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News Release

Registering Vehicles Online Makes Customer Sense

by Texas Comptroller Carole Keeton Rylander

When we launched e-Texas in November 1999 to improve state government standards and efficiency, we knew we needed to make customer-service the focus of state government - whether it be online or in person.

E-Texas co-chairs, Dr. Wendy Lee Gramm, The Honorable Thomas Loeffler, and Hector De Leon, along with the 14 task force commissioners who are leading volunteer teams are dedicated to making sure Texas government can meet the challenges of the Internet age. When we undertook this initiative, we knew there were time- and tax-saving ideas that would come to our attention almost immediately.

For example, it costs no more than 40 cents per transaction for motorists to register their vehicles online, while, according to a survey by Andersen Consulting, a traditional office visit to register or re-register a vehicle is estimated to cost anywhere from $40 to $400 per transaction.

Mark Boyer, the former commissioner of Alaska's Department of Administration, says Alaska cut its costs for registering automobiles from $7.75 to 91 cents. Allowing telephone and online registration also slashed the transaction time for the customer from two-and-a-half hours to just under three minutes.

In Massachusetts, drivers can pay traffic fines with a credit card, handle vehicle registrations and buy special license plates online. Virginians can go online to file address changes, create or buy license plates, get identification cards, replace driver's licenses, renew vehicle registrations, request administrative hearings, and order copies of their DMV records.

These are great examples of smaller, smarter government; looking for those examples is what e-Texas is all about.

Because Texas automobile owners register their vehicles annually - either in person or by mail -- offering online service and payment options could generate significant time and tax savings for the state.

Texas isn't alone in the need to implement changes to save tax dollars.

Although several states currently accept online vehicle registrations, three out of four state motor vehicle agencies do not offer the opportunity to conduct DMV business online, according to the Andersen Consulting study. At the end of 1999, when the survey was conducted, 13 states offered online transactions, nine accepted online vehicle registration, and seven allowed drivers to order license plates electronically.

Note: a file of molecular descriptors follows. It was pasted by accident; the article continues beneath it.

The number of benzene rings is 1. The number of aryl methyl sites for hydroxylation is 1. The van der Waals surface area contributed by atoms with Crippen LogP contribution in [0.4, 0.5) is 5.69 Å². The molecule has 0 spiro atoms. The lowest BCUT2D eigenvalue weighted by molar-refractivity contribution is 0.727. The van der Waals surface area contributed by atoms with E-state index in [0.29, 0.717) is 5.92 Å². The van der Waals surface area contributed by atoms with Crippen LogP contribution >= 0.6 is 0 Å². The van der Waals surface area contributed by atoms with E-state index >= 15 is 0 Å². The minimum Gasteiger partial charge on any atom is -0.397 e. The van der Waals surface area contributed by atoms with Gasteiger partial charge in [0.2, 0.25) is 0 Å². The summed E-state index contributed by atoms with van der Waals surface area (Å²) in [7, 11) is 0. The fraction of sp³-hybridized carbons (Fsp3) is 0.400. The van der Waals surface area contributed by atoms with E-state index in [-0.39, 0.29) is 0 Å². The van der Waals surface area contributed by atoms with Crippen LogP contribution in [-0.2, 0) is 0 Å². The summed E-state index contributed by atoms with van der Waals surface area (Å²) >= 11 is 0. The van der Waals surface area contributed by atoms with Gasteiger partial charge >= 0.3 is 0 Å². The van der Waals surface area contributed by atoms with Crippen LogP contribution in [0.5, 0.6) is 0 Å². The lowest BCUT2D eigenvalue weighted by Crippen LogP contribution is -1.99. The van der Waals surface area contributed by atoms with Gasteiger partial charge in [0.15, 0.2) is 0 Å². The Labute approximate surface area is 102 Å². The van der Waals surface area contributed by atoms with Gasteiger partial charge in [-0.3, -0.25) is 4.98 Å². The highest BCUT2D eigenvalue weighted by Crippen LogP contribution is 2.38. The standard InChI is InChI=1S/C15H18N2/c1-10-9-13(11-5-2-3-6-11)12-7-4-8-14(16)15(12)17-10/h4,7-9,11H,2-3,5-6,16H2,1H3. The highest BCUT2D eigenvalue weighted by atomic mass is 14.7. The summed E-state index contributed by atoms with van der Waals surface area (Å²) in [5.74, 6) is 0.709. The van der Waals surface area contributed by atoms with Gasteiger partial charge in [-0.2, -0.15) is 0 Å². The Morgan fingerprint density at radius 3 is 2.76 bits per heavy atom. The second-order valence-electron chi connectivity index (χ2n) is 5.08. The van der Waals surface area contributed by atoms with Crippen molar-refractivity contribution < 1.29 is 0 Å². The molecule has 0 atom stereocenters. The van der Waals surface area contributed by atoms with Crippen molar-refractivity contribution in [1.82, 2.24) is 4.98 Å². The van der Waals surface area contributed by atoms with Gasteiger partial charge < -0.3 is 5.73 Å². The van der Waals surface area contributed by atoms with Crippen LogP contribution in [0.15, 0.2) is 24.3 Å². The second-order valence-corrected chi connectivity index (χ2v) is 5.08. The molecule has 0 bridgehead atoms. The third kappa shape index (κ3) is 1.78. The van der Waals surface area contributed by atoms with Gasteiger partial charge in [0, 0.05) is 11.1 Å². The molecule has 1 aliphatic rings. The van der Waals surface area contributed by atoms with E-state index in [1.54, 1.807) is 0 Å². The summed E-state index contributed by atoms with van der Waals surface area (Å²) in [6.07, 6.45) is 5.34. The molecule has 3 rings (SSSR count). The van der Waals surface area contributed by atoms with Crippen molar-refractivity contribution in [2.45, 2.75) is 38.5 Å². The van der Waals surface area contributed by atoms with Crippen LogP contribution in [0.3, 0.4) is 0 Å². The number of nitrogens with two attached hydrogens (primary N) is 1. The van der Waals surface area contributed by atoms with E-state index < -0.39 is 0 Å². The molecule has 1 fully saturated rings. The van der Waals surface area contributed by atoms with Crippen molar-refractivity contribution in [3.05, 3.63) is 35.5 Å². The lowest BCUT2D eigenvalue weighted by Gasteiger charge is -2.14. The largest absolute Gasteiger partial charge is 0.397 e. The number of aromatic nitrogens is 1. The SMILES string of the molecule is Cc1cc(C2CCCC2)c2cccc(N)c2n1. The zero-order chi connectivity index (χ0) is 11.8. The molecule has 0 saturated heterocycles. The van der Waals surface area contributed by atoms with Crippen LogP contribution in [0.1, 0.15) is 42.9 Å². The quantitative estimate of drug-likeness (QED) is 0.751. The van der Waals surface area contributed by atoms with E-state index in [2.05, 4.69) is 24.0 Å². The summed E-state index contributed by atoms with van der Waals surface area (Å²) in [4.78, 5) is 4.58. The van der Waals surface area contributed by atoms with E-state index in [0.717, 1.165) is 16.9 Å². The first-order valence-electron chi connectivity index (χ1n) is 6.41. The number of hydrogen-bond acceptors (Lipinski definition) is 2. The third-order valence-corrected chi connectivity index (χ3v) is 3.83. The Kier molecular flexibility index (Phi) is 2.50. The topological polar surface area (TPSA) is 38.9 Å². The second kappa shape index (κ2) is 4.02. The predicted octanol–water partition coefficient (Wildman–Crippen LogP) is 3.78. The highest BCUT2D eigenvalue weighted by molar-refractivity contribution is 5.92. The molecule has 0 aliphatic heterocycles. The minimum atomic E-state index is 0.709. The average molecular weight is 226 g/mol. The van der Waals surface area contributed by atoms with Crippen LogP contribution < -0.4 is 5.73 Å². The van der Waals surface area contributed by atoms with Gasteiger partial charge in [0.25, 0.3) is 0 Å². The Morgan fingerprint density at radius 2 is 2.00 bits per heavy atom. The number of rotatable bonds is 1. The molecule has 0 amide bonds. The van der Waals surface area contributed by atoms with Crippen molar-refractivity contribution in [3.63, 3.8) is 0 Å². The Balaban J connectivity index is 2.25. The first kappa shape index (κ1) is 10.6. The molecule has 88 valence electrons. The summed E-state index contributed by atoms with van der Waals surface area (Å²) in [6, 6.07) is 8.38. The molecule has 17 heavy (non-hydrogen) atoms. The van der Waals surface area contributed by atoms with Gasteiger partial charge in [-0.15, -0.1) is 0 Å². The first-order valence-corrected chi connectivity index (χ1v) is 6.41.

In the Alaska program's infancy, only about 9 percent of the renewals and personalized license plate requests occurred online or over the telephone. After three weeks of television commercials, that figure jumped to 12 percent. Bottomline, the state recouped the $300,000 budgeted for the online vehicle registration project within four months. And the Department of Motor Vehicle employees received a pay raise as a result of the money-saving efforts.

We recognize that moving government functions to the Internet is not a panacea. There are those who have tried such experiments and failed, and those like Alaska's Boyer who have succeeded. That's why our e-Texas effort is consulting experts like Boyer to warn us about the potential pitfalls.

The results of this information- and idea-harvesting by e-Texas teams are being passed along to the agencies responsible for implementing time- and money-saving ideas. In fact, my office is currently conducting a Texas Performance Review of the Texas Department of Transportation to highlight its best practices and suggest improvements in service delivery. The agency is currently working to implement online vehicle registration to save you time and money.

Here at the Texas Comptroller's office, we are emphasizing Internet use by making sales tax forms and some tax reporting available online - with plans to do more. We are implementing changes based on the e-Texas principle of using technology to transform Texas government from its traditional bricks and mortar foundation to a national leader that uses bytes, chips and satellite airwaves to deliver services.

Task force hearings and meetings are continuing across the state to harvest more time- and money-saving ideas. We encourage people to send us their ideas via e-mail to [email protected] and to follow our progress at www.e-texas.org.

In the end, our recommendations will make Texas government smarter and smaller - and faster. I believe that in the not-too-distant future, e-government will be government.

e-Texas is an initiative of Carole Keeton Rylander, Texas Comptroller of Public Accounts
Post Office Box 13528, Capitol Station
Austin, Texas

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